Previous Education: Baptist Theological Seminary at Richmond, M.Div., 1998; Illinois State University, B.S. in Communications, 1984
Courses Taught: Introduction to Sociology, Social Problems, Race and Ethnicity, Race and Racism, Intro to African-American Studies, Qualitative Research Methods
Research Interests: Race and Racisms, Inequality, Race/Class Gender, Critical Race Theory, Qualitative Methods, Race and Religion, Whiteness Studies
Bio: I am an experienced college instructor in sociology and a PhD candidate in sociology at Virginia Tech, expecting to graduate Spring or Summer 2021. My dissertation is on the Southern Baptist Convention’s Race Relations Sunday initiative, looking at 1970-2000. I also write a blog at https://itsaboutracestupid.blogspot.com. I am a native of Illinois, and have a background in ministry.
Awards/Honors: Sociology Dept. graduate student grant for research software, 2020.
Jay and Patricia Edwards Scholarship recipient, Virginia Tech Dept. of Sociology, 2007-08.
Presentations: 2021 “A Cure for Original Sin? Southern Baptists and Race 1970-2000: A Study of a ‘Race Relations Sunday’ Institutional Initiative” to be presented at Southern Sociological Association Annual Meeting (virtual).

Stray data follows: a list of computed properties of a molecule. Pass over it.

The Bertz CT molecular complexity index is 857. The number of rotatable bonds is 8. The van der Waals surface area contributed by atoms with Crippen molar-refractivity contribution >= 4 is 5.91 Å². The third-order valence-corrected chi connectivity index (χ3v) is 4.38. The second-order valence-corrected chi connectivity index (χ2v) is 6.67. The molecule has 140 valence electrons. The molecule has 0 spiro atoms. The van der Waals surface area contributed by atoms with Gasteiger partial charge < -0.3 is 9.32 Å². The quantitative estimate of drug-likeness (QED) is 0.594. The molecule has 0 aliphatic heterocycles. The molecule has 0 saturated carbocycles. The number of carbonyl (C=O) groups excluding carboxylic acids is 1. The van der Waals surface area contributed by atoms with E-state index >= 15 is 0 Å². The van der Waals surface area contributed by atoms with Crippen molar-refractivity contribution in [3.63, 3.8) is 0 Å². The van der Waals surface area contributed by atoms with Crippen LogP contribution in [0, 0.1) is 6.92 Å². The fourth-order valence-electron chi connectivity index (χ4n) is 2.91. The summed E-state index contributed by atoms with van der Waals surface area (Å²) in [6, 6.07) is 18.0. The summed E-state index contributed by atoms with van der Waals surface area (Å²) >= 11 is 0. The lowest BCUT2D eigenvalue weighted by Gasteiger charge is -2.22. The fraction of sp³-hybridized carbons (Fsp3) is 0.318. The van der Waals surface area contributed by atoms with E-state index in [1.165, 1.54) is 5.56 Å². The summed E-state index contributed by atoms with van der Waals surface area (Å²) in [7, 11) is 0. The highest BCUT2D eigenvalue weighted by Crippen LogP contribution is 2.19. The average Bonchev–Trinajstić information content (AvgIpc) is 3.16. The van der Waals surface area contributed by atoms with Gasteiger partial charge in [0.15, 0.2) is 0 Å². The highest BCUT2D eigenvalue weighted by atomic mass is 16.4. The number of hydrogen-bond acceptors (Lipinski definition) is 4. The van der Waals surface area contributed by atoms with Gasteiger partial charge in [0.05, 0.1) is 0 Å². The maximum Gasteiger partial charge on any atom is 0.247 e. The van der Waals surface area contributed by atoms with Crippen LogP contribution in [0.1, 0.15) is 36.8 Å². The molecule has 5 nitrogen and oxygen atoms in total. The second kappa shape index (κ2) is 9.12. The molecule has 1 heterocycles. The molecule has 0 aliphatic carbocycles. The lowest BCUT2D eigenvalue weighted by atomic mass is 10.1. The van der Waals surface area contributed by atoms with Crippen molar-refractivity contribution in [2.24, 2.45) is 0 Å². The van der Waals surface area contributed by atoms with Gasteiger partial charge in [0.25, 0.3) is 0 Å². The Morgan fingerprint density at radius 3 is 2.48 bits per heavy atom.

2016 Panel member, "United Against Racism" event, Radford U. Sch. of Social Work.
2010 “Institutional Racism and the Decline of Men’s Basketball at HBCUs.” 22nd annual Dept. of Sociology Graduate and Undergraduate Research Symposium, Virginia Tech.
2009 “The Blurred Boundaries of Whiteness.” 21st annual Dept. of Sociology Graduate and Undergraduate Research Symposium, Virginia Tech.
2008 “Southern Whites’ Reaction to Desegregation: The Neglected Rural Setting.” Southern Sociological Association Annual Meeting, Richmond, Va.
Social Media: https://itsaboutracestupid.blogspot.com/
Quote: "[Slavery] has been called by a great many names, and it will call itself by yet another name; ... [we] had better wait and see what new form this old monster will assume, in what new skin this old snake will come forth next." --Frederick Douglass, May 1865